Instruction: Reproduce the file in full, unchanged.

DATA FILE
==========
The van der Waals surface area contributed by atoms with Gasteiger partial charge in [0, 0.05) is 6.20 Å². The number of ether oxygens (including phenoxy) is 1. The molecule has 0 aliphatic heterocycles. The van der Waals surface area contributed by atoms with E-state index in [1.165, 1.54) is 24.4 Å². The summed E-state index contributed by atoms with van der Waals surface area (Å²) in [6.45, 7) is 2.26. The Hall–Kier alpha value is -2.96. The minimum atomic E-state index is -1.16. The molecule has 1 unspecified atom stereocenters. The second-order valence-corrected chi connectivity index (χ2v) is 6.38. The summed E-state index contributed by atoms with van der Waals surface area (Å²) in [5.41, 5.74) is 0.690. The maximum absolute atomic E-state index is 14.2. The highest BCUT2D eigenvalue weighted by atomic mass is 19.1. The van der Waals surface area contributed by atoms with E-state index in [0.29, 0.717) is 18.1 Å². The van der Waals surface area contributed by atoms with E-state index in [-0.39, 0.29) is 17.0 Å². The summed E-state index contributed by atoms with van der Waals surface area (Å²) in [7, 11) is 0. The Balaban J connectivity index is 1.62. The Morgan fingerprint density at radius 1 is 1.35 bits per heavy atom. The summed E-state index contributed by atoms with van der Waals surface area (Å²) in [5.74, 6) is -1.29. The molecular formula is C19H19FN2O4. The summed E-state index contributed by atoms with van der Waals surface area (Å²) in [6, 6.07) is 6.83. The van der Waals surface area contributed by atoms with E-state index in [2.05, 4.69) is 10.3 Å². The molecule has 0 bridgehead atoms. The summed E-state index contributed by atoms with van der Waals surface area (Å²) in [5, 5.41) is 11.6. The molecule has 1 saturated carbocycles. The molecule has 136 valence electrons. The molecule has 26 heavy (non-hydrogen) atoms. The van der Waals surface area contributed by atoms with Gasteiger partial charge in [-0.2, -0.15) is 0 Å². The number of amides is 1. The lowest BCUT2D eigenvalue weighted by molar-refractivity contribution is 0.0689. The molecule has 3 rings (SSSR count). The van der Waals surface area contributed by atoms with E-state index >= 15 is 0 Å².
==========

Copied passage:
The van der Waals surface area contributed by atoms with Gasteiger partial charge in [0, 0.05) is 6.20 Å². The number of ether oxygens (including phenoxy) is 1. The molecule has 0 aliphatic heterocycles. The van der Waals surface area contributed by atoms with E-state index in [1.165, 1.54) is 24.4 Å². The summed E-state index contributed by atoms with van der Waals surface area (Å²) in [6.45, 7) is 2.26. The Hall–Kier alpha value is -2.96. The minimum atomic E-state index is -1.16. The molecule has 1 unspecified atom stereocenters. The second-order valence-corrected chi connectivity index (χ2v) is 6.38. The summed E-state index contributed by atoms with van der Waals surface area (Å²) in [5.41, 5.74) is 0.690. The maximum absolute atomic E-state index is 14.2. The highest BCUT2D eigenvalue weighted by atomic mass is 19.1. The van der Waals surface area contributed by atoms with E-state index in [0.29, 0.717) is 18.1 Å². The van der Waals surface area contributed by atoms with E-state index in [-0.39, 0.29) is 17.0 Å². The summed E-state index contributed by atoms with van der Waals surface area (Å²) in [7, 11) is 0. The Balaban J connectivity index is 1.62. The Morgan fingerprint density at radius 1 is 1.35 bits per heavy atom. The summed E-state index contributed by atoms with van der Waals surface area (Å²) in [5.74, 6) is -1.29. The molecular formula is C19H19FN2O4. The summed E-state index contributed by atoms with van der Waals surface area (Å²) in [6, 6.07) is 6.83. The van der Waals surface area contributed by atoms with E-state index in [2.05, 4.69) is 10.3 Å². The molecule has 0 bridgehead atoms. The summed E-state index contributed by atoms with van der Waals surface area (Å²) in [5, 5.41) is 11.6. The molecule has 1 saturated carbocycles. The molecule has 136 valence electrons. The molecule has 26 heavy (non-hydrogen) atoms. The van der Waals surface area contributed by atoms with Gasteiger partial charge in [-0.2, -0.15) is 0 Å². The number of amides is 1. The lowest BCUT2D eigenvalue weighted by molar-refractivity contribution is 0.0689. The molecule has 3 rings (SSSR count). The van der Waals surface area contributed by atoms with E-state index >= 15 is 0 Å².